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Win by Harlan Coben: book review

Imagine a modern-day Sherlock, swanky, filthy rich type. Yeah, that’s it. That’s what Windsor Horne Lockwood III is. Or maybe a cross between Bruce Wayne and Gatsby. “Win” is in his forties, with a perfect physique, and sharp mind and it's hard to avoid him. The brutal honesty that he shows right from the first page made me *flush and blush* as a reader.

You see I have a problem falling in love with grey characters, ALWAYS. In reality, I would have had second thoughts about the guy who smells like a spoilt-rich-white kid with his head high up in the clouds but in the book, it's hard to ignore him. Given that he is almost omnipresent and the smoothness with which he shows his narcissistic personality makes me roll my eyes. It somehow fits perfectly with the book plot though.

Following the murder of a leader who was involved in 70s domestic terrorism, Win finds himself in a situation where he discovers a lost Vermeer painting stolen from his ancestral “home” and a clue to the criminals who abducted and abused his cousin.

The story finds its balance in between adrenaline rushed chapters, slowed down ones, and some showing glimpses of the past of Win. In all honesty, it’s a perfect OG American crime thriller and a perfect pick to read to get out of the reading slump.

Although the book is primarily a thriller novel spanning over 400 pages, the author talked about the inherent flaws of wealthy families and class differences in American society. He also shared, through his intricate narrative style, how childhood traumas impact a person’s decisions in their later life, like Win’s views about relationships, stem from the estranged relationship of his parents. He further went ahead in showing the lives of young minds of the 70s who were delusional with the current system and wanted to spark a revolution through anarchism. Oftentimes the leaders are either caught or get lost forever from the history books, where he showed us glimpses of their living, living under the constant fever of getting caught by federal agents or otherwise.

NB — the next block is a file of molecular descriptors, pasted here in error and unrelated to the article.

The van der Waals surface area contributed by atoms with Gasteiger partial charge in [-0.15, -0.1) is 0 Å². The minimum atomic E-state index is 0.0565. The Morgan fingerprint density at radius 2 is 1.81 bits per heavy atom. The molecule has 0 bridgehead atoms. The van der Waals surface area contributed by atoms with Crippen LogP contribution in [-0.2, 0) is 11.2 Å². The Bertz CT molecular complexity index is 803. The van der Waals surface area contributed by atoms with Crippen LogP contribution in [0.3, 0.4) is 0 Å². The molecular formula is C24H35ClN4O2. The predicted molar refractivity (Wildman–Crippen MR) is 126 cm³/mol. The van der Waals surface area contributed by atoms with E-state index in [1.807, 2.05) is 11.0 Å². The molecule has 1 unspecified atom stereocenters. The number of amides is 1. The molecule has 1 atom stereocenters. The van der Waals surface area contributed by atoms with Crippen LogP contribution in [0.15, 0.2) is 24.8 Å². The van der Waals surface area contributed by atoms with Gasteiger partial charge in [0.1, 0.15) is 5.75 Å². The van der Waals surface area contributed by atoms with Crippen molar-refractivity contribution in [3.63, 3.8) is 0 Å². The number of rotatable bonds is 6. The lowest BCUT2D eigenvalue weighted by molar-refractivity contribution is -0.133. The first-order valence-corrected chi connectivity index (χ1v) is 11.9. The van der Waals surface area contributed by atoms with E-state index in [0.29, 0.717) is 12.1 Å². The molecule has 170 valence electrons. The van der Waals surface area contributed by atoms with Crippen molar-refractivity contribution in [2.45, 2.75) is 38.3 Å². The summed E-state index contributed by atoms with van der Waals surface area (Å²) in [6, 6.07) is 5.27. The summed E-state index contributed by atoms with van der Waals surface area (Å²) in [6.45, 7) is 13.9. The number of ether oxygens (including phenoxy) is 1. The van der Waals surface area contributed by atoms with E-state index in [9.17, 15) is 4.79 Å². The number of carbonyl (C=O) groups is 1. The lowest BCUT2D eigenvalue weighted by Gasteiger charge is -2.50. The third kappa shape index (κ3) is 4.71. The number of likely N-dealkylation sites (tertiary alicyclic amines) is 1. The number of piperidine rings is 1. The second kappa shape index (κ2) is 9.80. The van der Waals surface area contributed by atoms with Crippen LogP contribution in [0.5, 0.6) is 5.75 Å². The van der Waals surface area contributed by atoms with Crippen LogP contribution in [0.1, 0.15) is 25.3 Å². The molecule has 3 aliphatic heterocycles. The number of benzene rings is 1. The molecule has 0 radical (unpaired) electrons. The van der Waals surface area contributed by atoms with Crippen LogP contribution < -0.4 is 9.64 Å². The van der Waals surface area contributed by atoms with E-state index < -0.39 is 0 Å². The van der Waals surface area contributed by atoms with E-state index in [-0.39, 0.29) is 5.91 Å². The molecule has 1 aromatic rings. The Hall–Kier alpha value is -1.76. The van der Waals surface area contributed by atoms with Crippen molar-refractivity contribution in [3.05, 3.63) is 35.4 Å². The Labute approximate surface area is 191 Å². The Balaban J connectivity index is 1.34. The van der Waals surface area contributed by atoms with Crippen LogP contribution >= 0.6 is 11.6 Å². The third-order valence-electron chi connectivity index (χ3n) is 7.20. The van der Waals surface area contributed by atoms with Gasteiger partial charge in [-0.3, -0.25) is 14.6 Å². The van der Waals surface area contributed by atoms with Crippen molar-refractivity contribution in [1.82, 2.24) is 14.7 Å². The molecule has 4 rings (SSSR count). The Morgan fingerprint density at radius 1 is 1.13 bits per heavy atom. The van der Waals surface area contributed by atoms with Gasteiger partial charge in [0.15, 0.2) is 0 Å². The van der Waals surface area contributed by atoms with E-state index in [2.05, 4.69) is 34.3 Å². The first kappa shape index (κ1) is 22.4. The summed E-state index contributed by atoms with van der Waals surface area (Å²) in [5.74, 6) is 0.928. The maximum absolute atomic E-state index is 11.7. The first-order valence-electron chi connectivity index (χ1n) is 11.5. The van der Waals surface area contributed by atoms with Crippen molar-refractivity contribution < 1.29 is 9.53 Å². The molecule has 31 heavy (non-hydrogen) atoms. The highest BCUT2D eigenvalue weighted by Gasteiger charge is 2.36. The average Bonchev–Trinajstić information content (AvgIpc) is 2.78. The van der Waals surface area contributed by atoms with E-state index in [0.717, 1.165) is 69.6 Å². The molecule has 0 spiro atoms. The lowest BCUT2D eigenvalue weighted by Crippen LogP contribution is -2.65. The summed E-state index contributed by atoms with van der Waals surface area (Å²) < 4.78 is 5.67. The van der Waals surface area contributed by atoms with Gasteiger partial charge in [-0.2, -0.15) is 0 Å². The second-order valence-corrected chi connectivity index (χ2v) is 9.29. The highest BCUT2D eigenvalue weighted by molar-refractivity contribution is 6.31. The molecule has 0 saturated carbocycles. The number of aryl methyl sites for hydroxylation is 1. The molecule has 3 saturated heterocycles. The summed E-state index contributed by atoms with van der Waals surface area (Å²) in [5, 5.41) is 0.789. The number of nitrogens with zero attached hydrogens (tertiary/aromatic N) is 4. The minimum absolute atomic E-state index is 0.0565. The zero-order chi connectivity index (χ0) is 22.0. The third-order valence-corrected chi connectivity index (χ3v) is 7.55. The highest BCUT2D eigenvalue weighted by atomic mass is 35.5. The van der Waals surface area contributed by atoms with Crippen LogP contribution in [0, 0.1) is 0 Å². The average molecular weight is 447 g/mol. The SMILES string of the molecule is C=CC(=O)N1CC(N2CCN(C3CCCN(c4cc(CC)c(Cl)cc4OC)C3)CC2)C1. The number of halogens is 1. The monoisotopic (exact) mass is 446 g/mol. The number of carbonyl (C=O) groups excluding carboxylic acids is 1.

I can love or hate Win but it's very hard to avoid him and since this book is the first one in the Lockwood series, I am looking forward to reading more.


Over twenty years ago, the heiress Patricia Lockwood was abducted during a robbery of her family's estate, then locked inside an isolated cabin for months. Patricia escaped, but so did her captors — and the items stolen from her family were never recovered. Until now. On the Upper West Side, a recluse is found murdered in his penthouse apartment, alongside two objects of note: a stolen Vermeer painting and a leather suitcase bearing the initials WHL3. For the first time in years, the authorities have a lead — not only on Patricia's kidnapping but also on another FBI cold case — with the suitcase and painting both pointing them toward one man. Windsor Horne Lockwood III — or Win, as his few friends call him — doesn't know how his suitcase and his family's stolen painting ended up with a dead man. But his interest is piqued, especially when the FBI tells him that the man who kidnapped his cousin was also behind an act of domestic terrorism — and that the conspirators may still be at large. The two cases have baffled the FBI for decades, but Win has three things the FBI doesn't: a personal connection to the case; an ungodly fortune; and his own unique brand of justice.

Win (Windsor Horne Lockwood III) by Harlan Coben is published by Century and to order your copy buy here.


With over 60 million books in print worldwide, Harlan Coben’s last seven consecutive novels, MISSING YOU, SIX YEARS, STAY CLOSE, LIVE WIRE, CAUGHT, LONG LOST, and HOLD TIGHT all debuted at #1 on the New York Times bestseller list and lists around the world. His books are published in 43 languages around the globe. Coben is the winner of the Edgar Award, Shamus Award, and Anthony Award – the first author to win all three – and he has received an eclectic variety of honors from all over the world. His novel TELL NO ONE has been turned into a hit French film of the same name. His essays and columns have appeared in many top publications. Harlan was born in Newark, New Jersey. He still lives in New Jersey with his wife, Anne Armstrong-Coben MD, a pediatrician, and their four children.

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